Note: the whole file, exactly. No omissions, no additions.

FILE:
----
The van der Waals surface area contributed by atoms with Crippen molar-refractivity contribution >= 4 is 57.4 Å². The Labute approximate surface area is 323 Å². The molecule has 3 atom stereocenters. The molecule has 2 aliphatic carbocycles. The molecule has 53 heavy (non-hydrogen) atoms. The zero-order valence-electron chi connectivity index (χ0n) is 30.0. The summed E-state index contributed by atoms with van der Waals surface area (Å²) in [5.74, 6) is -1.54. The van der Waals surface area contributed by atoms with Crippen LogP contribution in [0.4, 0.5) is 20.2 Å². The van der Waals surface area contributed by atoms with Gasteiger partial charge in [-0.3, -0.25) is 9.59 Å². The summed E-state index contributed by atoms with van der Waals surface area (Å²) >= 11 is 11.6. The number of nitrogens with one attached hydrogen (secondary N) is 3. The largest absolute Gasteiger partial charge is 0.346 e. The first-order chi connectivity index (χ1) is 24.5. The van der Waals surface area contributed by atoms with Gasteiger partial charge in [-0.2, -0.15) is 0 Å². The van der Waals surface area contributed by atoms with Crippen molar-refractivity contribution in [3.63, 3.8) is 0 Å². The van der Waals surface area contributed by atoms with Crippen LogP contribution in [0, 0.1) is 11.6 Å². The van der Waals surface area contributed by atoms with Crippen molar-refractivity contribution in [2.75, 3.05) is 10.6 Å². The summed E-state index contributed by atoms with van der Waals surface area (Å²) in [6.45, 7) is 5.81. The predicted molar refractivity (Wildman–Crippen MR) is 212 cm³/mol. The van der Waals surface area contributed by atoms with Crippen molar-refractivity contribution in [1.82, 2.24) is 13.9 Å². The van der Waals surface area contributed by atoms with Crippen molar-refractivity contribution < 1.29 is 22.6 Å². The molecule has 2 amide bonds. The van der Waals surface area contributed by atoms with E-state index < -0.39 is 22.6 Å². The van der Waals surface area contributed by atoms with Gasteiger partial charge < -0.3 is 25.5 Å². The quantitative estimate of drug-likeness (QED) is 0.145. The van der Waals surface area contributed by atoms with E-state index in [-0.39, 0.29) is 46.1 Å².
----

The van der Waals surface area contributed by atoms with Crippen molar-refractivity contribution >= 4 is 57.4 Å². The Labute approximate surface area is 323 Å². The molecule has 3 atom stereocenters. The molecule has 2 aliphatic carbocycles. The molecule has 53 heavy (non-hydrogen) atoms. The zero-order valence-electron chi connectivity index (χ0n) is 30.0. The summed E-state index contributed by atoms with van der Waals surface area (Å²) in [5.74, 6) is -1.54. The van der Waals surface area contributed by atoms with Crippen LogP contribution in [0.4, 0.5) is 20.2 Å². The van der Waals surface area contributed by atoms with Gasteiger partial charge in [-0.3, -0.25) is 9.59 Å². The summed E-state index contributed by atoms with van der Waals surface area (Å²) >= 11 is 11.6. The number of nitrogens with one attached hydrogen (secondary N) is 3. The largest absolute Gasteiger partial charge is 0.346 e. The first-order chi connectivity index (χ1) is 24.5. The van der Waals surface area contributed by atoms with Gasteiger partial charge in [-0.2, -0.15) is 0 Å². The van der Waals surface area contributed by atoms with Crippen molar-refractivity contribution in [3.63, 3.8) is 0 Å². The van der Waals surface area contributed by atoms with Crippen LogP contribution in [0, 0.1) is 11.6 Å². The van der Waals surface area contributed by atoms with Crippen molar-refractivity contribution in [2.75, 3.05) is 10.6 Å². The summed E-state index contributed by atoms with van der Waals surface area (Å²) in [6.45, 7) is 5.81. The predicted molar refractivity (Wildman–Crippen MR) is 212 cm³/mol. The van der Waals surface area contributed by atoms with Crippen molar-refractivity contribution in [1.82, 2.24) is 13.9 Å². The van der Waals surface area contributed by atoms with Crippen molar-refractivity contribution < 1.29 is 22.6 Å². The molecule has 2 amide bonds. The van der Waals surface area contributed by atoms with E-state index < -0.39 is 22.6 Å². The van der Waals surface area contributed by atoms with Gasteiger partial charge < -0.3 is 25.5 Å². The quantitative estimate of drug-likeness (QED) is 0.145. The van der Waals surface area contributed by atoms with E-state index in [-0.39, 0.29) is 46.1 Å².